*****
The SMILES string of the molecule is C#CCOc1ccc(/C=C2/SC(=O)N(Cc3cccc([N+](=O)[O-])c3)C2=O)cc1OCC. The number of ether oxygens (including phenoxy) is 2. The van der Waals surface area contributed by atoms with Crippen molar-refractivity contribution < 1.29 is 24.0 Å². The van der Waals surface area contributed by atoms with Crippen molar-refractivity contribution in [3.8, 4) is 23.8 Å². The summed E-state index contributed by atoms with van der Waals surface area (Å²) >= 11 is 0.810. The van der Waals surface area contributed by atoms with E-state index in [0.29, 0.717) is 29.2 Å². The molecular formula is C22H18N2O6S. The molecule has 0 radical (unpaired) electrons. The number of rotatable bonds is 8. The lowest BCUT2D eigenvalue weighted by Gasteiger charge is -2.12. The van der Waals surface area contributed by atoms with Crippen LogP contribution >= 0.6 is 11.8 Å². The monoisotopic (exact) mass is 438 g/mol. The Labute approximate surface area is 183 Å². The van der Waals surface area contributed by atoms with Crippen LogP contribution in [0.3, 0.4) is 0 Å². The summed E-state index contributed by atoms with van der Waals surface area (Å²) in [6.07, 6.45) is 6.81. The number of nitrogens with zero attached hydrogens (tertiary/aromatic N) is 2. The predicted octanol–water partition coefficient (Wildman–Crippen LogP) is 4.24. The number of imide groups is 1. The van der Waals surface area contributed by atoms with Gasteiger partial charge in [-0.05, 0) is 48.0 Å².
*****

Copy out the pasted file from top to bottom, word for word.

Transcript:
The SMILES string of the molecule is C#CCOc1ccc(/C=C2/SC(=O)N(Cc3cccc([N+](=O)[O-])c3)C2=O)cc1OCC. The number of ether oxygens (including phenoxy) is 2. The van der Waals surface area contributed by atoms with Crippen molar-refractivity contribution < 1.29 is 24.0 Å². The van der Waals surface area contributed by atoms with Crippen molar-refractivity contribution in [3.8, 4) is 23.8 Å². The summed E-state index contributed by atoms with van der Waals surface area (Å²) >= 11 is 0.810. The van der Waals surface area contributed by atoms with E-state index in [0.29, 0.717) is 29.2 Å². The molecular formula is C22H18N2O6S. The molecule has 0 radical (unpaired) electrons. The number of rotatable bonds is 8. The lowest BCUT2D eigenvalue weighted by Gasteiger charge is -2.12. The van der Waals surface area contributed by atoms with Crippen LogP contribution >= 0.6 is 11.8 Å². The monoisotopic (exact) mass is 438 g/mol. The Labute approximate surface area is 183 Å². The van der Waals surface area contributed by atoms with Crippen LogP contribution in [0.3, 0.4) is 0 Å². The summed E-state index contributed by atoms with van der Waals surface area (Å²) in [6.07, 6.45) is 6.81. The number of nitrogens with zero attached hydrogens (tertiary/aromatic N) is 2. The predicted octanol–water partition coefficient (Wildman–Crippen LogP) is 4.24. The number of imide groups is 1. The van der Waals surface area contributed by atoms with Gasteiger partial charge in [-0.05, 0) is 48.0 Å².